Rating of Fatigue Scale
Rating of fatigue is one of the newest developments in fatigue monitoring, and it has so far been shown to have good face validity and high-levels of convergent validity . This scale is designed to provide a holistic measure of how fatigued an individual feels.
This is done through the use of an 11-point Likert scale with diagrammatic selections. This two-part system seems to make the rating easier for participants and, therefore, provides a more accurate way of determining perceived fatigue levels. Not only does the Rating of Fatigue scale appear to have a high-correlation with physiological markers, but it also appears to be capable of differentiating between perceived exertion during recovery and during exercise . These findings suggest that the Rating of Fatigue scale may be a superior way of monitoring fatigue in comparison to many traditional methods.
Countermovement jump (CMJ) testing is a popular method for monitoring fatigue due it is simplicity, and because it takes little time to measure . CMJ tests can be used to measure power, velocity, and/or jump displacement , and has been shown to be sensitive to match-induced fatigue [17, 19-22]. Furthermore, in a meta-analysis of 151 research articles, it was reported that the average CMJ height is more sensitive to neuromuscular fatigue than the highest CMJ height .
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Heart Rate Variability
The interest in heart rate variability (HRV) appears to be growing year-on-year as a tool for measuring the body’s reaction to training and its associated levels of fatigue . HRV is simply a measure of the differences in time from heart beat to heart beat. As HRV reflects the autonomic nervous system function, and thus stress, it is frequently used in the athletic world to identify periods of optimal training, monitor recovery status, and to flag any potential overtraining .
One of the main drawbacks of using HRV is that it is somewhat difficult and time-consuming to measure. HRV requires an athlete to be at complete rest and as relaxed as possible for the most accurate measure . This could be time-consuming, as getting an athlete to relax can potentially take several minutes or more. Other variables, such as body positioning (e.g. sitting vs. standing), or the time of day, can also play a role in the tests accuracy . Due to the high number of variables involved in this measurement, it is suggested that HRV should not be used as a sole measure of fatigue and readiness, but rather in conjunction with other testing protocols .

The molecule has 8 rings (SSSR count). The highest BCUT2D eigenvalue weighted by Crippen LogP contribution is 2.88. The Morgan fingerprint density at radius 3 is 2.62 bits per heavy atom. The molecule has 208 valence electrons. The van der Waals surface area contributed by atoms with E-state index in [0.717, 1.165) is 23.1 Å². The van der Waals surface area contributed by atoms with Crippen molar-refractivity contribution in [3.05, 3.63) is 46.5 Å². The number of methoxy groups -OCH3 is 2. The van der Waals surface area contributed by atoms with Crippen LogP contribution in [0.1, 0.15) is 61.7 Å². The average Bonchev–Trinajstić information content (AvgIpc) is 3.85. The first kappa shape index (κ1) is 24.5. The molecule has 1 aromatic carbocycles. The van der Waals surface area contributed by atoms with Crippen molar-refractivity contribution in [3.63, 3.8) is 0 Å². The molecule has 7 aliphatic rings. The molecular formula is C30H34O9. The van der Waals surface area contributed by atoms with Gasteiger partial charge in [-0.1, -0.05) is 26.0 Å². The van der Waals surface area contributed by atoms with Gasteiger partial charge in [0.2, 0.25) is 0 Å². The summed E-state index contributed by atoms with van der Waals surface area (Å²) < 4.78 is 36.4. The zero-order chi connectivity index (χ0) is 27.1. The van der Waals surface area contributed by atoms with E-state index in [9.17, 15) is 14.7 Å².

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While historically not the most popular method used, testing hormonal levels in saliva has been shown to provide an accurate measure of fatigue . Testing has shown that levels of hormones such as cortisol and testosterone taken from saliva samples change during and after physical activity, and that an individual’s biochemical response can be determined by looking at these changes .
For example, throughout a rugby match, levels of cortisol have been shown to increase to around 2.5 times the pre-match levels (i.e. baseline), and return back to baseline within 4-hours . On the other hand, testosterone levels appear to decrease. During the 5-day recovery period, cortisol levels appear to be lower, and testosterone levels higher, in comparison to baseline testing, which can result in a high testosterone-cortisol ratio . The high testosterone-cortisol ratio observed after competition, and during recovery, is most likely required to restore the break-down of homeostasis induced by the rugby match .
By looking at the testosterone-cortisol ratio in comparison to their baseline scores, the practitioner can determine how an athlete is coping with training or competition, as well as how they are recovering. The advantage of testing markers found in saliva is that they can be very accurate . However, performing these tests requires expensive equipment and resources, therefore limiting their practicality.
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In summary, no matter what test is chosen, it is important to have solid baseline measures. It should also be understood that comparing test findings with a baseline measure from different phases of the year than you are currently in (e.g. competitive season, pre-season, post-season), will not allow for meaningful comparison. For example, if an athlete is in the middle of a competitive season, the baseline measure should be from the beginning of that competitive season. This way the baseline data is generated while the athlete is in a physical and mental state most similar to that in which they will be training and performing in moving forward.